The light is shining brightly on this problem, which sadly is not isolated to one school or one institution. It is everyone’s responsibility to put an end to this plague of child sexual abuse. The antidote is certainly more awareness and watchfulness, and more care and caution. This week’s outrage needs to be harnessed into action that results in the ongoing protection of our children’s welfare.
It has now been two weeks since Tommy Jordan became famous by shooting his 15-year-old daughter’s laptop and posting the video on YouTube and Facebook. His actions came after his daughter Hannah posted a message on her Facebook page complaining that she was tired of picking up after her dad and that she should be paid for her chores.
The video has been viewed 26 million times on YouTube and tens of thousands of times on Facebook. As a parent and an educator, I am incredulous at the overwhelmingly positive response Jordan has received from parents across the country. For example, NBC’s “Today” polled viewers on the incident and reported that 74 percent agreed with Jordan’s actions.
I’m glad that Child Protective Services and the police paid him visits, but it has been alleged that the social worker merely reviewed parenting tips with him and that the police officer congratulated him.
While Jordan believes his daughter has not been hurt or scarred by his public display, a majority of those who participated in a Mashable poll believe Hannah will continue to be resentful.
What’s wrong with Jordan’s actions?
- He is the parent, the adult in the situation. He acted out of anger and rage, which makes him a poor role model.
- He publicly humiliated his daughter, never a good way to start a conversation or teach a lesson.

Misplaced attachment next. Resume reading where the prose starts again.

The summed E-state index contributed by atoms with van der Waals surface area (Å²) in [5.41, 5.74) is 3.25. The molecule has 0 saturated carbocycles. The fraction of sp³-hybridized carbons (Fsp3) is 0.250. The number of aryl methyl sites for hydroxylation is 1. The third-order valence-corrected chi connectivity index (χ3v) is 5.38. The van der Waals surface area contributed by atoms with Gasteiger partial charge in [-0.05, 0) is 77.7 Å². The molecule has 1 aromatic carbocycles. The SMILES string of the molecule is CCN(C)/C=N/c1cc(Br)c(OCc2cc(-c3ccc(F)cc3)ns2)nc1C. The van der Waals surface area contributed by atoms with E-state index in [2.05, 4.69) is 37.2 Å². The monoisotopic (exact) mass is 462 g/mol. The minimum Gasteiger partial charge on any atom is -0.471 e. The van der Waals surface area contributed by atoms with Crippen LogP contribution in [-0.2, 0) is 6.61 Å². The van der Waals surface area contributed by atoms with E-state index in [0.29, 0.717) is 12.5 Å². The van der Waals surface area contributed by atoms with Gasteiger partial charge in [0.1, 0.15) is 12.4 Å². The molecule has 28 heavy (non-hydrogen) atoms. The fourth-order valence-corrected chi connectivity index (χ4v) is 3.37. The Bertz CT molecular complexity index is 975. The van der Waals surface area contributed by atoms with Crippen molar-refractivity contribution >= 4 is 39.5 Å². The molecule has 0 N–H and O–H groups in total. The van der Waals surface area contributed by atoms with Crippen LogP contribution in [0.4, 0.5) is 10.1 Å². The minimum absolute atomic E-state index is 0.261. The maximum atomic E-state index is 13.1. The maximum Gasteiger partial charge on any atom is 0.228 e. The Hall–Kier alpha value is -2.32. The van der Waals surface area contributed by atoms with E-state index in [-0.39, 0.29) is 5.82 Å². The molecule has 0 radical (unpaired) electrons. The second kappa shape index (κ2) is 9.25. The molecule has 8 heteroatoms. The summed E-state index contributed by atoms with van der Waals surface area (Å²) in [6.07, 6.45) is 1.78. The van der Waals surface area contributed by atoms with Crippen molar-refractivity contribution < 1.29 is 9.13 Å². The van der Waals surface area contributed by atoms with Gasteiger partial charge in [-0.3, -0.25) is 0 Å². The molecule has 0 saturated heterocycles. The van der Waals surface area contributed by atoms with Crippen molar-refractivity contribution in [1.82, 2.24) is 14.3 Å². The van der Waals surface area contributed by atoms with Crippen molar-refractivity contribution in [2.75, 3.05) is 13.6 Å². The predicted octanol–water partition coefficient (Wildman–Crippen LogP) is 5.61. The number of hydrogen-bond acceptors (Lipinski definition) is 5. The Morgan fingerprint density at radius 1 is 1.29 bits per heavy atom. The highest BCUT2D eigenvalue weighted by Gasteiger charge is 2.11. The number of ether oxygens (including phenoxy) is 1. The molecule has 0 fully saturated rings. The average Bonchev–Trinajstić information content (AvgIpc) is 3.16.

- He used a GUN! When his anger gets out of control again, what will stop him from shooting a person next time? He apparently made no effort to understand where his daughter was coming from.
- A child of divorce, she had only come to live with him and her stepmother six months ago. Of course, there were issues. Before he resorted to violence, how about a little counseling?
- Teenagers are notoriously rebellious, and often disrespectful. A parent does not teach respect by being disrespectful to his child. Respect is a two-way street. By embarrassing his child in front of the whole world, he cannot expect her to respect him.
- The “when I was your age” argument does not resonate with adolescents. It’s meaningless. Anyway, there was no Facebook, YouTube or laptop when Jordan was Hannah’s age, so maybe he would have had to sit down with his daughter and have a heart-to-heart conversation.
What should Jordan have done in a private conversation with Hannah?
1. He should have used an “I” message with the focus on understanding Hannah’s feelings and expressing his own. He should have said to her: “I have tried to be a good father to you, spending time and money on fixing your laptop, and I feel deeply hurt and insulted that you would complain about me to your friends on Facebook. What were you thinking?”
2. He should have described how and why her Facebook message upset him.
3. He should have actively listened to what she had to say, and then summarized, paraphrased, questioned, and brainstormed solutions with her.
4. He and his daughter might then have come to a solution that met both their needs. It’s not about right or wrong, but about understanding and respect. And if you’re a parent, your job is to help your child learn and grow.
5. If the situation had gone too far — which it likely did — he should have brought additional people into the discussion. Not 26 million YouTube viewers, but a counselor, a clergyperson, or an objective and impartial relative or friend.
Police visit Facebook dad who shot daughter’s laptop – CNET News